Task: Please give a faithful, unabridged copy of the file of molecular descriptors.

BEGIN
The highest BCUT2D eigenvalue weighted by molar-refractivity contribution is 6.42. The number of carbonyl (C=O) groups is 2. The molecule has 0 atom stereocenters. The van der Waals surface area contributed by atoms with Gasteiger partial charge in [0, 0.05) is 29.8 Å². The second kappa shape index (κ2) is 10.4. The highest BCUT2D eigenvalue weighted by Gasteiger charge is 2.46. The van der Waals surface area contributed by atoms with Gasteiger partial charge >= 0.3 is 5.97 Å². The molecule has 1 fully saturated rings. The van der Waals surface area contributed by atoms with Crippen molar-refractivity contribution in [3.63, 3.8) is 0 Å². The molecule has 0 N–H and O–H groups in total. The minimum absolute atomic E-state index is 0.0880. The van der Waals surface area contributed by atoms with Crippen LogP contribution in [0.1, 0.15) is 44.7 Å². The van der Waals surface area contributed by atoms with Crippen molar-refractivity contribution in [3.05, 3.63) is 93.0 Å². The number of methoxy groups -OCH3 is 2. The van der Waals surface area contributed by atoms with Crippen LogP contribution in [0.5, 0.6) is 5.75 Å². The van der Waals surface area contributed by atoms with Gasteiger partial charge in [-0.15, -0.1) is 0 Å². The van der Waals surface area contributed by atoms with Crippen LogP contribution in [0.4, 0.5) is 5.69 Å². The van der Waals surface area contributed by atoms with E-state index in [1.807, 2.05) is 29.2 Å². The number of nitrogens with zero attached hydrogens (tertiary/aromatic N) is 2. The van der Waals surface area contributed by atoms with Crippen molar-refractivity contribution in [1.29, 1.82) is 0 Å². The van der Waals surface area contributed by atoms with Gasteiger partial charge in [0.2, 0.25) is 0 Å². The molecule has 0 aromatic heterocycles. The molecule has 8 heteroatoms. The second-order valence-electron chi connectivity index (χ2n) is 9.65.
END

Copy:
The highest BCUT2D eigenvalue weighted by molar-refractivity contribution is 6.42. The number of carbonyl (C=O) groups is 2. The molecule has 0 atom stereocenters. The van der Waals surface area contributed by atoms with Gasteiger partial charge in [0, 0.05) is 29.8 Å². The second kappa shape index (κ2) is 10.4. The highest BCUT2D eigenvalue weighted by Gasteiger charge is 2.46. The van der Waals surface area contributed by atoms with Gasteiger partial charge >= 0.3 is 5.97 Å². The molecule has 1 fully saturated rings. The van der Waals surface area contributed by atoms with Crippen molar-refractivity contribution in [3.63, 3.8) is 0 Å². The molecule has 0 N–H and O–H groups in total. The minimum absolute atomic E-state index is 0.0880. The van der Waals surface area contributed by atoms with Crippen LogP contribution in [0.1, 0.15) is 44.7 Å². The van der Waals surface area contributed by atoms with Crippen molar-refractivity contribution in [3.05, 3.63) is 93.0 Å². The number of methoxy groups -OCH3 is 2. The van der Waals surface area contributed by atoms with Crippen LogP contribution in [0.5, 0.6) is 5.75 Å². The van der Waals surface area contributed by atoms with Gasteiger partial charge in [-0.15, -0.1) is 0 Å². The van der Waals surface area contributed by atoms with Crippen LogP contribution in [0.4, 0.5) is 5.69 Å². The van der Waals surface area contributed by atoms with E-state index in [1.807, 2.05) is 29.2 Å². The number of nitrogens with zero attached hydrogens (tertiary/aromatic N) is 2. The van der Waals surface area contributed by atoms with Crippen molar-refractivity contribution in [1.29, 1.82) is 0 Å². The van der Waals surface area contributed by atoms with Gasteiger partial charge in [0.2, 0.25) is 0 Å². The molecule has 0 aromatic heterocycles. The molecule has 8 heteroatoms. The second-order valence-electron chi connectivity index (χ2n) is 9.65.